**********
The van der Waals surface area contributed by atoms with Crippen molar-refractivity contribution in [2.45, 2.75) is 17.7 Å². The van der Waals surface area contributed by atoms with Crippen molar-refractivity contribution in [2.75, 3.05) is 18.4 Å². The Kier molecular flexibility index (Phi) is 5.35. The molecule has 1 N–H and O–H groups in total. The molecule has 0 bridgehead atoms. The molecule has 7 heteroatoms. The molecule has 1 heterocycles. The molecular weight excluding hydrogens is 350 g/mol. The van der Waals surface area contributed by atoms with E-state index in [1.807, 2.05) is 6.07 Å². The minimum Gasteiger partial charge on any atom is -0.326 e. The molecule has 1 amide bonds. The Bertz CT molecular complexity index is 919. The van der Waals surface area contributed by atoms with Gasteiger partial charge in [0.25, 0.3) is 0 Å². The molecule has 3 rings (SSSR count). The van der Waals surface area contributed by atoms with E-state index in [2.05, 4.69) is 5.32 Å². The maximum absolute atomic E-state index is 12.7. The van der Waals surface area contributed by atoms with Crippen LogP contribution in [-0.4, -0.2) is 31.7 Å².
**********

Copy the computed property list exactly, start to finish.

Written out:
The van der Waals surface area contributed by atoms with Crippen molar-refractivity contribution in [2.45, 2.75) is 17.7 Å². The van der Waals surface area contributed by atoms with Crippen molar-refractivity contribution in [2.75, 3.05) is 18.4 Å². The Kier molecular flexibility index (Phi) is 5.35. The molecule has 1 N–H and O–H groups in total. The molecule has 0 bridgehead atoms. The molecule has 7 heteroatoms. The molecule has 1 heterocycles. The molecular weight excluding hydrogens is 350 g/mol. The van der Waals surface area contributed by atoms with E-state index in [1.807, 2.05) is 6.07 Å². The minimum Gasteiger partial charge on any atom is -0.326 e. The molecule has 1 amide bonds. The Bertz CT molecular complexity index is 919. The van der Waals surface area contributed by atoms with Gasteiger partial charge in [0.25, 0.3) is 0 Å². The molecule has 3 rings (SSSR count). The van der Waals surface area contributed by atoms with E-state index in [2.05, 4.69) is 5.32 Å². The maximum absolute atomic E-state index is 12.7. The van der Waals surface area contributed by atoms with Crippen LogP contribution in [-0.4, -0.2) is 31.7 Å².